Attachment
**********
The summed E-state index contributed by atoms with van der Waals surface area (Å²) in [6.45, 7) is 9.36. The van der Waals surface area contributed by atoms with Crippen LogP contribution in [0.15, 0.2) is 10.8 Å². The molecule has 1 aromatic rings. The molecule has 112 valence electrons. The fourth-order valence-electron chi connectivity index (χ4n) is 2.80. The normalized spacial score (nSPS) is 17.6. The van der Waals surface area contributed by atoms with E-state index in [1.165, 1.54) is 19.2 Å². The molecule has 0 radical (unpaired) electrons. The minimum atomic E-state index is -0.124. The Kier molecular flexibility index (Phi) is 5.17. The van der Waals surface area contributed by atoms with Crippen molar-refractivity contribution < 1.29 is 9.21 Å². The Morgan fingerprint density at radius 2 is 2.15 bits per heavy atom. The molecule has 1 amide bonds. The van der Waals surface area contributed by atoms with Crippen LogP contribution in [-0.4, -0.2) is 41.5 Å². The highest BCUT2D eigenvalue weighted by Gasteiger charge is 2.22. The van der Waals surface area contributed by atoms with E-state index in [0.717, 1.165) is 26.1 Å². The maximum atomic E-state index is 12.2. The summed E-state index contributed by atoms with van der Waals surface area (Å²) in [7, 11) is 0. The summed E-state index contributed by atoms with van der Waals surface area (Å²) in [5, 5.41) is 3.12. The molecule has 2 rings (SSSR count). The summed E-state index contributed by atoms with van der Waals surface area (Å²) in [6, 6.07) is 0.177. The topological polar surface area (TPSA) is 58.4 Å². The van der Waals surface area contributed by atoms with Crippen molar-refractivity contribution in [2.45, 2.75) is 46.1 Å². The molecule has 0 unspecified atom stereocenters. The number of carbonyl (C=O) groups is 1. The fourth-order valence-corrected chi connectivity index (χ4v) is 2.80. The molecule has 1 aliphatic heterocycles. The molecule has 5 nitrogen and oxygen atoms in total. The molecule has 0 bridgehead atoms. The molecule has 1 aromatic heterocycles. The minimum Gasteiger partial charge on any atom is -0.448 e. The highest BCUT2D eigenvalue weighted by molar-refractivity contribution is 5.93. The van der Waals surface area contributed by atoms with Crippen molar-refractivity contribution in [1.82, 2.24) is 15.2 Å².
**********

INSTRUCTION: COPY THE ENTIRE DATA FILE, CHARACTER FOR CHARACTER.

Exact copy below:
The summed E-state index contributed by atoms with van der Waals surface area (Å²) in [6.45, 7) is 9.36. The van der Waals surface area contributed by atoms with Crippen LogP contribution in [0.15, 0.2) is 10.8 Å². The molecule has 1 aromatic rings. The molecule has 112 valence electrons. The fourth-order valence-electron chi connectivity index (χ4n) is 2.80. The normalized spacial score (nSPS) is 17.6. The van der Waals surface area contributed by atoms with E-state index in [1.165, 1.54) is 19.2 Å². The molecule has 0 radical (unpaired) electrons. The minimum atomic E-state index is -0.124. The Kier molecular flexibility index (Phi) is 5.17. The van der Waals surface area contributed by atoms with Crippen molar-refractivity contribution < 1.29 is 9.21 Å². The Morgan fingerprint density at radius 2 is 2.15 bits per heavy atom. The molecule has 1 amide bonds. The van der Waals surface area contributed by atoms with Crippen LogP contribution in [-0.4, -0.2) is 41.5 Å². The highest BCUT2D eigenvalue weighted by Gasteiger charge is 2.22. The van der Waals surface area contributed by atoms with E-state index in [0.717, 1.165) is 26.1 Å². The maximum atomic E-state index is 12.2. The summed E-state index contributed by atoms with van der Waals surface area (Å²) in [7, 11) is 0. The summed E-state index contributed by atoms with van der Waals surface area (Å²) in [5, 5.41) is 3.12. The molecule has 2 rings (SSSR count). The summed E-state index contributed by atoms with van der Waals surface area (Å²) in [6, 6.07) is 0.177. The topological polar surface area (TPSA) is 58.4 Å². The van der Waals surface area contributed by atoms with Crippen molar-refractivity contribution in [2.45, 2.75) is 46.1 Å². The molecule has 0 unspecified atom stereocenters. The number of carbonyl (C=O) groups is 1. The fourth-order valence-corrected chi connectivity index (χ4v) is 2.80. The molecule has 1 aliphatic heterocycles. The molecule has 5 nitrogen and oxygen atoms in total. The molecule has 0 bridgehead atoms. The molecule has 1 aromatic heterocycles. The minimum Gasteiger partial charge on any atom is -0.448 e. The highest BCUT2D eigenvalue weighted by molar-refractivity contribution is 5.93. The van der Waals surface area contributed by atoms with Crippen molar-refractivity contribution in [1.82, 2.24) is 15.2 Å².